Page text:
I had some issues with the portrayal of Stone Age, though. Of course, we can’t really know what went on then and probably different tribes had different customs. However, I found their treatment of women to be peculiar, or perhaps Orion’s conclusions. He observes that the small tribe he attaches himself to has very small number of children, most of them teenaged boys. So, he draws the conclusion that girl children are mostly killed at birth so that they aren’t producing more kids than the tribe can support. Also, women past childbearing age are killed, too. So… a woman is only good for breeding? She can’t, for example, hunt or gather food, or be a healer or priestess or make clothing or cook or know a lot of stuff when she’s older? Oh, wait, yes she can! Orion’s woman in this age is a healer and a priestess! She’ also a grown woman with a partner (the chief, of course) but no kids! She doesn’t have an apprentice, so if/when she’s killed the tribe will not have a healer anymore. Also, only women cook. Something here doesn’t add up… Also, if people are starving, it’s possible that the kids die young because of the environment, without any help from their parents, or that the women aren’t fertile or can’t carry to term. Some number of women are also going to die in childbirth. So, I don’t think the tribesmen need to especially kill girls. I also thought that small tribes wanted to expand. Isn’t population control is a far more modern concept? I thought that killing girls has more to do with dowries than limiting the number of babies.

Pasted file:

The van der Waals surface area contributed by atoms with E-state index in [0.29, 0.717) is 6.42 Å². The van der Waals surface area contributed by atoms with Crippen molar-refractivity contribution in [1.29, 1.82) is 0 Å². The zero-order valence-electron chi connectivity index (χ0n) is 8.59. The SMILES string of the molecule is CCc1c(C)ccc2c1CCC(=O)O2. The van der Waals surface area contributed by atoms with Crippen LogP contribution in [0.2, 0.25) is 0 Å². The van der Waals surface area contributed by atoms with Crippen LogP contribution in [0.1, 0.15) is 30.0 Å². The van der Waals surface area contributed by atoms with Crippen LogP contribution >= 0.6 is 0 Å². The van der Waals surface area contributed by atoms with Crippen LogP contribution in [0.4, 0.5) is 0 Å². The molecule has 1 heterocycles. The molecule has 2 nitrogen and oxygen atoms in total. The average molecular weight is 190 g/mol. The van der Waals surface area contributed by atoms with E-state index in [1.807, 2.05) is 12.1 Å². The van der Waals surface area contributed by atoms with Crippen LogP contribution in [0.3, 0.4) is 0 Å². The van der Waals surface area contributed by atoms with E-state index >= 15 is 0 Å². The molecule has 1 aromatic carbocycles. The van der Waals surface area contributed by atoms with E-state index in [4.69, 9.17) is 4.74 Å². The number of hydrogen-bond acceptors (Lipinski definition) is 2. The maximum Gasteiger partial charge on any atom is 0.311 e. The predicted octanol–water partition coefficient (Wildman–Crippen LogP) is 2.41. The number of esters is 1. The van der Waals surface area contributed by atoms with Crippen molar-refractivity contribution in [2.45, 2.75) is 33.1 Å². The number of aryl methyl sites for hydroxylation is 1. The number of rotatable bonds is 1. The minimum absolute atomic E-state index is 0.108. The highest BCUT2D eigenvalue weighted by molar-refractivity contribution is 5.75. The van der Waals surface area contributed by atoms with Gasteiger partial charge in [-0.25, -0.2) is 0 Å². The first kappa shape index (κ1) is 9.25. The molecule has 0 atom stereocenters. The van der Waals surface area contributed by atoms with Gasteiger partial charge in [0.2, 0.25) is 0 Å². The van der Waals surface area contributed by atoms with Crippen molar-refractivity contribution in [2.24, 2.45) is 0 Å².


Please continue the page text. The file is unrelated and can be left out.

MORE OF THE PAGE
Also, this tribe just hunts. They don’t gather food at all which seems very strange.

I also had some problems with Orion’s woman. For example, she and Orion don’t meet for the first time in this book at all. When we readers meet her for the first time, she already knows Orion who has only lost his memory. Later, she either is a contemporary woman who doesn’t know him or, in the last part, they already know and love each other. However, my biggest problem was that when the time period changes so did her personality. During modern times, she’s some what confident at first but succumbs rather easily to Ahriman’s threats. During the Mongolian times, she’s a healer who meekly follows Orion even though she doesn’t know him at all. During the Stone Age, she’s the chief’s woman who enjoys hunting and fighting. Later, she’s a warrior woman. So, who is this person Orion is supposed to love? Clearly, their love can’t be based on personality or shared experiences. So what is it based on? I have no idea. But it’s likely that I’m over thinking this.

Otherwise, this is a quick-paced adventure romp. Orion does think about time travel and the implications of everything he does but it’s overshadowed by his need to kill Ahriman.

Rudnicki is a good reader and he makes different voices for different characters. He’s pace is unhurried.

The next book in the series is set in the Trojan war!